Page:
WASHINGTON — A fundamental weakness in the economy coupled with steep job losses led to a decline in retail apparel sales across the board in April, according to economists.
This story first appeared in the May 15, 2003 issue of WWD. Subscribe Today.
Sales at clothing and accessories stores in April dropped sharply on a seasonally adjusted basis by 3.2 percent to $14.3 billion against March, and also fell 0.9 percent against April 2002, according to the Commerce Department’s retail sales report released Wednesday.
Sales at department stores, excluding leased departments, fell a seasonally adjusted 1.4 percent in April to $17.8 billion, while sales at general merchandise stores, which include department stores, discounters and warehouse stores, declined 0.6 percent to $38.7 billion.
Continuing the year-over-year declines in April, sales at department stores fell dramatically by 8.3 percent, while sales at the broader general merchandise sector gained 1.2 percent.
“We are seeing some fundamental weakness that reflects the fact that the economy lost 525,000 jobs from January though April,” said Sara Johnson, managing director of the global macroeconomics group at Global Insight in Lexington, Mass. “Income growth has stalled and consumers are nervous about economic outlooks, so they cut spending and save more of their income.”
She noted month-to-month sales have been volatile this year and attributed March’s uptick in retail sales to “catch-up for a weather-related drop in February.” She added that April’s drop was partly affected by cooler-than-normal weather in the Northeast. Johnson said there are some bright spots that could help create a recovery, such as a rebound in the stock market and low interest rates.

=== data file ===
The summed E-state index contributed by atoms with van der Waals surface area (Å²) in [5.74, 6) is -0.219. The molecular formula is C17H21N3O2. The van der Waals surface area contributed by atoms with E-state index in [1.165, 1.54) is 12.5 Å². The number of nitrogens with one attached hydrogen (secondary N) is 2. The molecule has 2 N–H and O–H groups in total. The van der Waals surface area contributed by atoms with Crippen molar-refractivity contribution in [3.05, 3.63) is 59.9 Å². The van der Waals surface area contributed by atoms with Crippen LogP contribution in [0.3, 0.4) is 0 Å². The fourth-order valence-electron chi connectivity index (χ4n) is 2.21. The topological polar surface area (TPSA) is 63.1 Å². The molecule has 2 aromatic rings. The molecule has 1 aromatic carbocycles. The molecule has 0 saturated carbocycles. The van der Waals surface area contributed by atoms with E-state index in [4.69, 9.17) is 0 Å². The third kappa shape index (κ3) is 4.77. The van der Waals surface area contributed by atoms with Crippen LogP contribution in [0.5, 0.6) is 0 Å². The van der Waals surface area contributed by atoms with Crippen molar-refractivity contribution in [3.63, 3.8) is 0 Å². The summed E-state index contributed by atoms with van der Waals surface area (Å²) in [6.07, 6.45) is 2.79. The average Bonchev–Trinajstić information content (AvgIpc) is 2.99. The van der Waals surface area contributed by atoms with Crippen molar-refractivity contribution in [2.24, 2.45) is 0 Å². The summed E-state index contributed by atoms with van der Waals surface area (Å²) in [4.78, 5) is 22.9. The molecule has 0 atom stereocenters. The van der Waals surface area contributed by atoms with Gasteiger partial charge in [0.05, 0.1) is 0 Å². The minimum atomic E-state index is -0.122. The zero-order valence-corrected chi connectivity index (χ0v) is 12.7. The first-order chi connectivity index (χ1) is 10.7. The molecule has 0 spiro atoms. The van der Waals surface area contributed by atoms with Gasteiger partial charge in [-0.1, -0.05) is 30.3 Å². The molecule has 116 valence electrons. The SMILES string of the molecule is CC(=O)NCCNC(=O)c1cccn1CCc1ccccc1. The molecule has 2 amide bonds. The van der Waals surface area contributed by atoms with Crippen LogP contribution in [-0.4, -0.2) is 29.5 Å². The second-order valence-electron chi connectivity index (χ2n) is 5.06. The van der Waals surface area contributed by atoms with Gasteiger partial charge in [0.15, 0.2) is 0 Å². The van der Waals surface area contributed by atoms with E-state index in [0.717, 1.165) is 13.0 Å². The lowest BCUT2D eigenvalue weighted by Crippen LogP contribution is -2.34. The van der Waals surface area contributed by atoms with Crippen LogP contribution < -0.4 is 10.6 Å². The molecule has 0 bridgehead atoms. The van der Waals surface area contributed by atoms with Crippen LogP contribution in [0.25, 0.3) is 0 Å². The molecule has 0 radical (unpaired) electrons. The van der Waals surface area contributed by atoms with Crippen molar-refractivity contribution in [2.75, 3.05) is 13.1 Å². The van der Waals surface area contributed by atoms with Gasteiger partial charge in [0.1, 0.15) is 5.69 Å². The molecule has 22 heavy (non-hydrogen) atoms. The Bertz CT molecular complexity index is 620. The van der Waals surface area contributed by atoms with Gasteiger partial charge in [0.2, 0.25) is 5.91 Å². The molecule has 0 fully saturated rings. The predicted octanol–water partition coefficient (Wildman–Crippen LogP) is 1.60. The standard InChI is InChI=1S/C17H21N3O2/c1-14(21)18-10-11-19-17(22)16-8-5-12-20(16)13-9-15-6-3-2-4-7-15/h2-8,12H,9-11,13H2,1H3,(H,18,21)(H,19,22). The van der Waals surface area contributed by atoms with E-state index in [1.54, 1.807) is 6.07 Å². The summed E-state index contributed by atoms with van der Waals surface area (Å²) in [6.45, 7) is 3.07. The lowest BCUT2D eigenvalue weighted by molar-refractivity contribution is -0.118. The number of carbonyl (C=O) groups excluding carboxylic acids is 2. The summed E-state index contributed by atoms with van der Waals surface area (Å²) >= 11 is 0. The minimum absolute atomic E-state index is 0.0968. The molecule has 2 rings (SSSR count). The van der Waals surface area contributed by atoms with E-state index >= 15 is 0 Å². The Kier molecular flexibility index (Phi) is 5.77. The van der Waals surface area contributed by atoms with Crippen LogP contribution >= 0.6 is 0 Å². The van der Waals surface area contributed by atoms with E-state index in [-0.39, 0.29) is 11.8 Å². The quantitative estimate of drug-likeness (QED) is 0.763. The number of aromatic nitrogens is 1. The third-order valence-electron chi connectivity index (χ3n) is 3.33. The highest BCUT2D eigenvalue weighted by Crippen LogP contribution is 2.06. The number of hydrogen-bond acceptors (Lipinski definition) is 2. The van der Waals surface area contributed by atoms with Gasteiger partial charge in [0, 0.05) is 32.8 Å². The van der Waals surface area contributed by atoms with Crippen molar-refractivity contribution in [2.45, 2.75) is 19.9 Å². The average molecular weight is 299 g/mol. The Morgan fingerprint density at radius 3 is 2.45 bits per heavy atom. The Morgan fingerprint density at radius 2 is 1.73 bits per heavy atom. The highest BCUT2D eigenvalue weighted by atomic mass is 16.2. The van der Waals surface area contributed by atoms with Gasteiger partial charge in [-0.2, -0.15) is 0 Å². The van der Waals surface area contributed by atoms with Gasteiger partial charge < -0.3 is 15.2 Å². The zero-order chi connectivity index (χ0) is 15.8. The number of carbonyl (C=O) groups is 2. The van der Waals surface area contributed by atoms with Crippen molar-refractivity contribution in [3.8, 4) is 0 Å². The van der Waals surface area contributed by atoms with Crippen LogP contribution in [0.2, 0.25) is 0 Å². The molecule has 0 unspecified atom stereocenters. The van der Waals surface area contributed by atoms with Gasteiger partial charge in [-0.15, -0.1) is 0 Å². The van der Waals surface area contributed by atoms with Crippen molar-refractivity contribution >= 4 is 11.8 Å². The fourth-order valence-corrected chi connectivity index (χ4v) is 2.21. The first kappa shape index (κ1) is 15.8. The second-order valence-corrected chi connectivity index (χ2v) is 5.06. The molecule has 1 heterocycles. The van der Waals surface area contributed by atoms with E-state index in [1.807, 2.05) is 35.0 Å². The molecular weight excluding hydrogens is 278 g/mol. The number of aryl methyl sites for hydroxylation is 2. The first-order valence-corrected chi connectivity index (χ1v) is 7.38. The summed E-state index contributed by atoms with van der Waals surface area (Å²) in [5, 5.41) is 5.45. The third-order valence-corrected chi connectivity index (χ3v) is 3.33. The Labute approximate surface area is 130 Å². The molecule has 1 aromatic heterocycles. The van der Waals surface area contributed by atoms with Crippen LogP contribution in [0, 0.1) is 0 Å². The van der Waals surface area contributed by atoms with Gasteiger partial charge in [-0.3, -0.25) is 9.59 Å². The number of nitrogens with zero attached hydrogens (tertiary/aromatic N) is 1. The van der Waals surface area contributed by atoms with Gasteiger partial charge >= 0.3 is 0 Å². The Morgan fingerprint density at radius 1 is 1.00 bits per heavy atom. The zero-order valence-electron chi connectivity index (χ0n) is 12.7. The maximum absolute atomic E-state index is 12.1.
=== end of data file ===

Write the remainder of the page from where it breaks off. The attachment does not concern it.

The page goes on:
Frank Badillo, senior economist at Retail Forward, said the volatility in the monthly sales numbers is hard to decipher, but noted that the underlying cause is weakness in the consumer environment.
“Fundamentally, the job market affects confidence,” he said. “But we’ve seen, even though consumers have a flagging confidence pattern, they are also opportunists.”
That pattern also holds true for apparel purchases, he said.
“Where there is a strong reason to buy, people will buy,” Badillo noted. “We see some strength among certain retailers who have struck a chord with certain segments, such as teens or boomers, or they have stronger fashion than they did in the past and they are able to generate strong gains.”
In the coming months, retail apparel sales could be affected by inventory levels, which started to decline after the holiday and into spring, he said.
“With demand falling off, while inventories decline, there is more downward pressure on prices, which makes it tough to grow sales in the coming months,” Badillo said. “Consumers will respond and take advantage of price cuts, but all those price cuts will be a drag on sales and ultimately profits.”
Overall, retail sales fell 0.1 percent from the previous month, but were up 4.1 percent against April 2002. Excluding autos and gas, retail sales were down 0.4 percent, according to Badillo.
“At some point, it will bottom out but remain weak for awhile,” said Badillo. “As we get further away from the winter effects and war effects, we will start to see a true trend emerge, but it will not be a pretty one. I expect to see weakness persist through the summer months.”